Sure, it’s convenient for consumers to order up stuff on an electronic device, even cleaning service. According to HomeAdvisor professional house cleaners can cost anywhere from $50 – 90 per hour on average. Whether or not you believe these numbers, that’s a big spread. So how to consumers know how to place value on the service they receive at any pricepoint? And what is lost when the wall of technology becomes a barrier between the customer and their intent – quality service from a trained, vetted professional backed by a licensed, insured company?

Amazon showed us that contracted labor in residential cleaning is just a bad idea when they made the move to actually hire employees. The reasons cited demonstrate just why contracted labor in residential cleaning is a bad idea: training, safety, quality, and production concerns. But for Amazon to ultimately succeed in a venture far outside their wheelhouse they have to learn a lot more about the cleaning business. Even small details belie their novice standing. For example the progress steps when booking a cleaning service appointment through Amazon are titled “Shipping & Delivery”, “Gift Options” and “Place Order” – the same progress step titles copied and pasted from the sequence to purchase a book or a lamp.

How should business owners sell against companies that are the equivalent of cleaning services? Being able to articulate these key points will go a long way toward educating prospective customers on the value that stands behind your price.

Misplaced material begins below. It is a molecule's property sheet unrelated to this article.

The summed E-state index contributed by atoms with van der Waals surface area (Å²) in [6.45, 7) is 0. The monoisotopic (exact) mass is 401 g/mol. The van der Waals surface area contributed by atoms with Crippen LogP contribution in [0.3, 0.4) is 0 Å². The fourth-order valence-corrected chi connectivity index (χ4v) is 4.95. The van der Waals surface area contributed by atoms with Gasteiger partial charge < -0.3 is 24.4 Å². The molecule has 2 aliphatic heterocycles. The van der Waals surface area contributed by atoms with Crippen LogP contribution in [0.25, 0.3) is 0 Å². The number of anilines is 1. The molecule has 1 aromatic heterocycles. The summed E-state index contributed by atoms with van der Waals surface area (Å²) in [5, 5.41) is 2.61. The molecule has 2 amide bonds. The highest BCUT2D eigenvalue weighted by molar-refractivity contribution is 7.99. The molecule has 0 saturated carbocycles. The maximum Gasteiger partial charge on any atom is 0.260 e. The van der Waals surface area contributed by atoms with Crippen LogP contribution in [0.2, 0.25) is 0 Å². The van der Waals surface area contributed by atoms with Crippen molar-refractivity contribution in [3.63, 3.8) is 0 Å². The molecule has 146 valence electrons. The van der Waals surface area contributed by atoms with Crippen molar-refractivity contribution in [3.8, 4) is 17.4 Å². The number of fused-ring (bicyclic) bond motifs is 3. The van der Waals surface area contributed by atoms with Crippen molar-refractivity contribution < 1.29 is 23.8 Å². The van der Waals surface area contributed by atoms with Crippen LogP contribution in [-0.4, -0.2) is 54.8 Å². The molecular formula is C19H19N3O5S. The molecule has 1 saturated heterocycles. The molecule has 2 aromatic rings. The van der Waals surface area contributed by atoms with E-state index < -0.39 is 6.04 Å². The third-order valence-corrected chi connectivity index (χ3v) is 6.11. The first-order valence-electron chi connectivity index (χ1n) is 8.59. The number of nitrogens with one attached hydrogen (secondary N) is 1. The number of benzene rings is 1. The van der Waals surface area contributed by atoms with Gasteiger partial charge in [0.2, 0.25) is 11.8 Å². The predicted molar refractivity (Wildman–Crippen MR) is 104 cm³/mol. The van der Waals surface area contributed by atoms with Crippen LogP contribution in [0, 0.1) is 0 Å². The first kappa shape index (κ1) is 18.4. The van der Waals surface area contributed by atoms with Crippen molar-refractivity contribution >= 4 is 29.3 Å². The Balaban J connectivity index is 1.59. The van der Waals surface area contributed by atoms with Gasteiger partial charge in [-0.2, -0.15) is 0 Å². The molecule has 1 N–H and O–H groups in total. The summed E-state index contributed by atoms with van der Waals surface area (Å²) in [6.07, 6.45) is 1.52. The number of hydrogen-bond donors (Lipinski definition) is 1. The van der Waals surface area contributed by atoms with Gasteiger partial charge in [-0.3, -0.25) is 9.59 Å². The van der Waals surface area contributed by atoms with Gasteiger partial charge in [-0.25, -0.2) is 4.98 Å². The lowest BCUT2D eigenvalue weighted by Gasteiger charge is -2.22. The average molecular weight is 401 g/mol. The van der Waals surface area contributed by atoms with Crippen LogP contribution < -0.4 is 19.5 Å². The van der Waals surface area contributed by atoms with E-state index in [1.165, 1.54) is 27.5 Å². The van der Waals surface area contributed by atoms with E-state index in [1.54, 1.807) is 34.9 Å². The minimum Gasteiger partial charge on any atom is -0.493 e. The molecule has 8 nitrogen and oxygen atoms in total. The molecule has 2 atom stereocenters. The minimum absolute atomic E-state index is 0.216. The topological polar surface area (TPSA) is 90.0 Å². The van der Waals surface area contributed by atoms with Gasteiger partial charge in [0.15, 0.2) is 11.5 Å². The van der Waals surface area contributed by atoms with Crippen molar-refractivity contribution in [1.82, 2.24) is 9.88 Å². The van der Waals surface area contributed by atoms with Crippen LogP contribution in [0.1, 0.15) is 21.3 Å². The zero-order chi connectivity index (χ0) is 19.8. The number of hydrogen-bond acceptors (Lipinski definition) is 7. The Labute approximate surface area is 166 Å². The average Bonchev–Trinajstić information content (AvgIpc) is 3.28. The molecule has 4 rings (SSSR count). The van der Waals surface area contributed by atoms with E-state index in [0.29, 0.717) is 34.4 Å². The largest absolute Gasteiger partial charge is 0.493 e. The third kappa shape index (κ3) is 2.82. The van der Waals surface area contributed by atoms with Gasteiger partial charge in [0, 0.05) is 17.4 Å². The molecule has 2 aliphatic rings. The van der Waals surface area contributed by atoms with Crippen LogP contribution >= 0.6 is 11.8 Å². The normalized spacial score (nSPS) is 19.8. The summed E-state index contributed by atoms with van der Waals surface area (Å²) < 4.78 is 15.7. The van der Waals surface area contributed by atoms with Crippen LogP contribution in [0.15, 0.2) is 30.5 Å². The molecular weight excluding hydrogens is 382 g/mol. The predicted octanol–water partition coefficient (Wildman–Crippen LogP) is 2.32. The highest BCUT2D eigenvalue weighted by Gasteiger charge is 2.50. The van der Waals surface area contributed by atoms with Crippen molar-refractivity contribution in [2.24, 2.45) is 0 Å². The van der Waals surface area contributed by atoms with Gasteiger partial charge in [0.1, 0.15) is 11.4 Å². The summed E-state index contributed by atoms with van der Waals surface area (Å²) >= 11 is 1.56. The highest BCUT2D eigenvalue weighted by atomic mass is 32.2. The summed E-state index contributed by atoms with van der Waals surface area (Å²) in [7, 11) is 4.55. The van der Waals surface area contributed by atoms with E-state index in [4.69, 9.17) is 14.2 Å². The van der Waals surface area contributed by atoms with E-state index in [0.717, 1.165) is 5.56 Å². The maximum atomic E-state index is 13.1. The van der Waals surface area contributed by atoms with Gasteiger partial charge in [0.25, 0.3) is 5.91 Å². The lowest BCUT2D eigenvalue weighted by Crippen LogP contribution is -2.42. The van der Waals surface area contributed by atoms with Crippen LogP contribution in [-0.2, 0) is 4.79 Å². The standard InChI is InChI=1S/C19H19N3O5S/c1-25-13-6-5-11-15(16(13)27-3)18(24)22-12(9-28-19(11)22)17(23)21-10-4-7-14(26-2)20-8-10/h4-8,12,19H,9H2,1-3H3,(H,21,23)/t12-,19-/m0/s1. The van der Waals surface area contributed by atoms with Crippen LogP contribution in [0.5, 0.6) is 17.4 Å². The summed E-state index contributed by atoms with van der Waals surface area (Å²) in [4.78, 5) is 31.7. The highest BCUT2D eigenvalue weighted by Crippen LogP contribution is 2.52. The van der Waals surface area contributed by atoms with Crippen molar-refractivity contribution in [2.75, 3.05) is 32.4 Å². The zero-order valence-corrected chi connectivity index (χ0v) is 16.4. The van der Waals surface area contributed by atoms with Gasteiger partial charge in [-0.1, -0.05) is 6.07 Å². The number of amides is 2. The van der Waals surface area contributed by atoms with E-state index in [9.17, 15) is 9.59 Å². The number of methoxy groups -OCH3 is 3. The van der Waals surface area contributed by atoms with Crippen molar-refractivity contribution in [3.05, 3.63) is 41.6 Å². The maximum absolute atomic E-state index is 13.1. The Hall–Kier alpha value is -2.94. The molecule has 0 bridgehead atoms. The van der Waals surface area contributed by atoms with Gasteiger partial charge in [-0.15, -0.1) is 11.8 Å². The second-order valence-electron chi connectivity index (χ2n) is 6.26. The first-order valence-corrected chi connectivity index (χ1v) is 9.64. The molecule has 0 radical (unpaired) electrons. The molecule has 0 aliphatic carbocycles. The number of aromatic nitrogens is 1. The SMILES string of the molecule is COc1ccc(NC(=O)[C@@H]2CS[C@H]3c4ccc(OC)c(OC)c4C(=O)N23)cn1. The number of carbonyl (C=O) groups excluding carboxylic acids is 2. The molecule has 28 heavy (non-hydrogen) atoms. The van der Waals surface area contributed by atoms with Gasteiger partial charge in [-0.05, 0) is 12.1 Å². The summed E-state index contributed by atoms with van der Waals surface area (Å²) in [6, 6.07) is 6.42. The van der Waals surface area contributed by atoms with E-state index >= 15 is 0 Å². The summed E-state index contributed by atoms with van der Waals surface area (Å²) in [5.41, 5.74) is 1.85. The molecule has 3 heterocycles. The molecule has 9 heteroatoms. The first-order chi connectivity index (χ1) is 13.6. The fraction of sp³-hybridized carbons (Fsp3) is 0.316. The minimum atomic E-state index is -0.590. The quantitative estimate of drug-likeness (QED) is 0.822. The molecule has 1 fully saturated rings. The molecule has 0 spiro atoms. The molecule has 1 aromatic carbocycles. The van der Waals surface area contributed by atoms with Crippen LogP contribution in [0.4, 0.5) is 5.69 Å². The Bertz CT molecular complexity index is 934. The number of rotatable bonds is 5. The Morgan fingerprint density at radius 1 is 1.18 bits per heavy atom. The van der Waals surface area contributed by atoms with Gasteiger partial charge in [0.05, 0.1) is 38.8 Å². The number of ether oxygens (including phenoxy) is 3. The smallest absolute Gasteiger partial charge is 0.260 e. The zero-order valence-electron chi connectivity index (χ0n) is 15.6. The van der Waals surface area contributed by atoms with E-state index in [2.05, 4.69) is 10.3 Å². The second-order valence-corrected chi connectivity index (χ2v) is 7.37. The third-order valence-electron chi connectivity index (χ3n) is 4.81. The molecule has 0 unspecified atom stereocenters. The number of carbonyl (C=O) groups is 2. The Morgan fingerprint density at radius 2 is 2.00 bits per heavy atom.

Companies that have Uber-ized the cleaning industry say they train their employees, but what kind of oversight and retraining is really feasible when a cleaning company is using contracted workers instead of permanent employees?

Training is essential to providing cleaning that is consistently above average. This relates to the performance of industry-vetted best practices and the know how to recognize different surfaces and adapt cleaning methods and products accordingly. Safety and personal protection equipment (PPE) training is a vital component of a professional training program to help employees thrive in their roles as cleaning technicians.

QUESTION: Is the company you’re bidding against committed to invest in their employees through on-going, real-time training?

A dedicated team of consistently trained employees is an important component of ensuring that customers’ individual needs are understood and honored from cleaning visit to visit. If companies can’t arrange it so that at least one member of the team is consistent from visit to visit the customer will likely find himself or herself to be spending time and energy micromanaging the team.

QUESTION: Is the company you’re bidding against training team members to remember client preferences and act on them?


Companies that use independent contractors sidestep the worker’s comp requirements for their labor force. If cleaners are contracted, and not true employees, the companies they “work” for are not required to cover them against injury.